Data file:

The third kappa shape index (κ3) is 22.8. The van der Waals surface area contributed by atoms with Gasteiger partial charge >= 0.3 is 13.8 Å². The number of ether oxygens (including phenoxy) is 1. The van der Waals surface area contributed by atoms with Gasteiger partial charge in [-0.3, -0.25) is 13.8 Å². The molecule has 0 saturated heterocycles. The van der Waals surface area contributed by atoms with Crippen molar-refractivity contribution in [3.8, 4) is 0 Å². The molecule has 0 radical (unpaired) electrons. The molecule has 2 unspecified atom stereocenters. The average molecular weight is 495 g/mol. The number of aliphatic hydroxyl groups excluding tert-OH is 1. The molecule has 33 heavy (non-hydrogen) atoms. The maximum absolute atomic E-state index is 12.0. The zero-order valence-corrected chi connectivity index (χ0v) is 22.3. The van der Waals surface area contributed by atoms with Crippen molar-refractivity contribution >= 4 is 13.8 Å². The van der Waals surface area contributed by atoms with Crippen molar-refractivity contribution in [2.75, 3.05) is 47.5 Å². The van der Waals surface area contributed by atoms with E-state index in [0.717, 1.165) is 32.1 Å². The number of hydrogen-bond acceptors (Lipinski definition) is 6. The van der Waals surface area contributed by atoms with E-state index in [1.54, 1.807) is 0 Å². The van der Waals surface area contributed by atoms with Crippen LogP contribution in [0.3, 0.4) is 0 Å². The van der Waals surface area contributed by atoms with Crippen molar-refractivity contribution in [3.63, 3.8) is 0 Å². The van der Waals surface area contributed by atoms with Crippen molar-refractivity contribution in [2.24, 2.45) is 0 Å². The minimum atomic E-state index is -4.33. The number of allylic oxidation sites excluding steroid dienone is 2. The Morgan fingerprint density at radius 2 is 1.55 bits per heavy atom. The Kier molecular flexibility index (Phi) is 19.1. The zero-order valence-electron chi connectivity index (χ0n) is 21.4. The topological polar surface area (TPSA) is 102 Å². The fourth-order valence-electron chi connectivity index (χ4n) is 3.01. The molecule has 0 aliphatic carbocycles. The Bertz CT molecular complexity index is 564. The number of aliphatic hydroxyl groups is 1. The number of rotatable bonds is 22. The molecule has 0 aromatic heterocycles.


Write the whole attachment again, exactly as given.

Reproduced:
The third kappa shape index (κ3) is 22.8. The van der Waals surface area contributed by atoms with Gasteiger partial charge >= 0.3 is 13.8 Å². The number of ether oxygens (including phenoxy) is 1. The van der Waals surface area contributed by atoms with Gasteiger partial charge in [-0.3, -0.25) is 13.8 Å². The molecule has 0 saturated heterocycles. The van der Waals surface area contributed by atoms with Crippen molar-refractivity contribution in [3.8, 4) is 0 Å². The molecule has 0 radical (unpaired) electrons. The molecule has 2 unspecified atom stereocenters. The average molecular weight is 495 g/mol. The number of aliphatic hydroxyl groups excluding tert-OH is 1. The molecule has 33 heavy (non-hydrogen) atoms. The maximum absolute atomic E-state index is 12.0. The zero-order valence-corrected chi connectivity index (χ0v) is 22.3. The van der Waals surface area contributed by atoms with Crippen molar-refractivity contribution >= 4 is 13.8 Å². The van der Waals surface area contributed by atoms with Crippen molar-refractivity contribution in [2.75, 3.05) is 47.5 Å². The van der Waals surface area contributed by atoms with E-state index in [0.717, 1.165) is 32.1 Å². The number of hydrogen-bond acceptors (Lipinski definition) is 6. The van der Waals surface area contributed by atoms with E-state index in [1.54, 1.807) is 0 Å². The van der Waals surface area contributed by atoms with Crippen LogP contribution in [0.3, 0.4) is 0 Å². The van der Waals surface area contributed by atoms with Crippen molar-refractivity contribution in [3.63, 3.8) is 0 Å². The van der Waals surface area contributed by atoms with Crippen molar-refractivity contribution in [2.24, 2.45) is 0 Å². The minimum atomic E-state index is -4.33. The number of allylic oxidation sites excluding steroid dienone is 2. The Morgan fingerprint density at radius 2 is 1.55 bits per heavy atom. The Kier molecular flexibility index (Phi) is 19.1. The zero-order valence-electron chi connectivity index (χ0n) is 21.4. The topological polar surface area (TPSA) is 102 Å². The fourth-order valence-electron chi connectivity index (χ4n) is 3.01. The molecule has 0 aliphatic carbocycles. The Bertz CT molecular complexity index is 564. The number of aliphatic hydroxyl groups is 1. The number of rotatable bonds is 22. The molecule has 0 aromatic heterocycles.